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Data Products and the Journey to Data-Driven
One consistent thing I’ve observed in writing about data product is that nearly everyone gives an uncomfortable reaction when talking about how far their company is from being data-driven. Yet at the same time we have more access to and understanding of data than ever before. What, exactly, is going on?
My view: we’ve mistaken building data assets as synonymous with creating a data-driven culture, but they are *not* the same thing. There is no “if you build it, they will come” for data products. In fact, this isn’t the case with almost any product, so why do we assume that data products are any different?
I think we’ve assumed that by having a bunch of really smart people create scientific measures and insights, that culture change will come along with it if we just try hard enough. In in 2010-2015, companies started to build data science teams. They built dashboards, models and insights. These were scientific, and provided definitive answers, so logically, good decisions should follow.
But we stopped short of asking “ are we actually getting sustainable value out of data?” with our investments. Yet when the time for justification of those investments came around, it seems like the explanation was that the path to being data driven is a long and challenging one.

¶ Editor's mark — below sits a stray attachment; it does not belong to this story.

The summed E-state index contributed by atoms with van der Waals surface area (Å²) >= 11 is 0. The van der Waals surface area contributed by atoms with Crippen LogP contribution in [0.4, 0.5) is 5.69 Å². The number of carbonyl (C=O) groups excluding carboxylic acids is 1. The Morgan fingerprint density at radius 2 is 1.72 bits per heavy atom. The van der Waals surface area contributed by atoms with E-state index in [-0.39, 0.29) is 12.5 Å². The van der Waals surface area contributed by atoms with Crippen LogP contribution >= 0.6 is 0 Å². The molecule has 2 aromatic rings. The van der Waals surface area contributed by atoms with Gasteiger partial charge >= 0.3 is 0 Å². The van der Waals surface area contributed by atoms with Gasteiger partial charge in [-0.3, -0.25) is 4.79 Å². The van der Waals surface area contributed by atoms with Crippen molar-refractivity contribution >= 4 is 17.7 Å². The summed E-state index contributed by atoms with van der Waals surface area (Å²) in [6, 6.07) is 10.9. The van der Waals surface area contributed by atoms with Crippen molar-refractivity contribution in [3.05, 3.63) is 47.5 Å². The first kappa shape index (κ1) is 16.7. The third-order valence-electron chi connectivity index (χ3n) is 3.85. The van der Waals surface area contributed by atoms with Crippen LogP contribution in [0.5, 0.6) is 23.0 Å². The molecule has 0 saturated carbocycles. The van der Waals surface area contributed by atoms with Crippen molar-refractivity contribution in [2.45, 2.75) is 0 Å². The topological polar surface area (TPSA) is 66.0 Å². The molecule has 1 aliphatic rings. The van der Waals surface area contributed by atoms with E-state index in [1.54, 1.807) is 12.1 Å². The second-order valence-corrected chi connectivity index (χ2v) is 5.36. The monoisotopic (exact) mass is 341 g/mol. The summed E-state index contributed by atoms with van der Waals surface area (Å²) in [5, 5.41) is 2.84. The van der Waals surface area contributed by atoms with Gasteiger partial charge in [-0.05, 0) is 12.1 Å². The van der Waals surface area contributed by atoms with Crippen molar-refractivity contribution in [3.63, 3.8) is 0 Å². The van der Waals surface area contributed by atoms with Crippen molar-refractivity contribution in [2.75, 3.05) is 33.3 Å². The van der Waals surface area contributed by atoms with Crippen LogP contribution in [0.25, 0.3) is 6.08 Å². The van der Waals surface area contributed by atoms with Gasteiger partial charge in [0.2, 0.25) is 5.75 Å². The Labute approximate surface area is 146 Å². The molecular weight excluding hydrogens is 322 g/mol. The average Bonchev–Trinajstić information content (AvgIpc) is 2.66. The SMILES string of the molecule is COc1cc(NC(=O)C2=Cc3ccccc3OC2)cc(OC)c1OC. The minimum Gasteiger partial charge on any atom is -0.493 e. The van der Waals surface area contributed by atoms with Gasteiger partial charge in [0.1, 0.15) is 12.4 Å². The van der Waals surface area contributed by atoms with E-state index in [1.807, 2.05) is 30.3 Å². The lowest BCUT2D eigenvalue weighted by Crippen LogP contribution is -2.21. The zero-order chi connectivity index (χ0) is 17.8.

Since I started writing this newsletter, I’ve talked to hundreds of data scientists and data professionals, the more I started seeing a graveyard of well-intentioned data products that could have been successful if they had a critical eye attached to them early on. While some of products weren’t sustainable because of the technical decisions the creators made (or did not make), the vast majority of these products did not survive because they were not built to evolve, they were built to solve a specific problem at a specific time - not for durability.
The answer to “how do we get long-term value out of data?” is “make a data product that solves a real problem for your customer” and not to stop until that customer finds value in what you’ve created. A big problem is that we’re generally impatient with data products. If it doesn’t work on first pass, we tend to toss it aside.
So, what does it look like to be patient? What does it look like to understand how a product could improve to create a more data driven organization? Consider the scenario and a few practical suggestions following it. (Note: I put this situation in one of my first newsletters):
Imagine a Monday morning where you walk into the office and the VP of Marketing is furiously preparing for a board presentation and asks you for a way to see conversion over time. You go heads down for 8 hours and send the dashboard over, perhaps never to think about it again. In that moment, you can’t possibly think about the long-term, you’re thinking about things in that moment.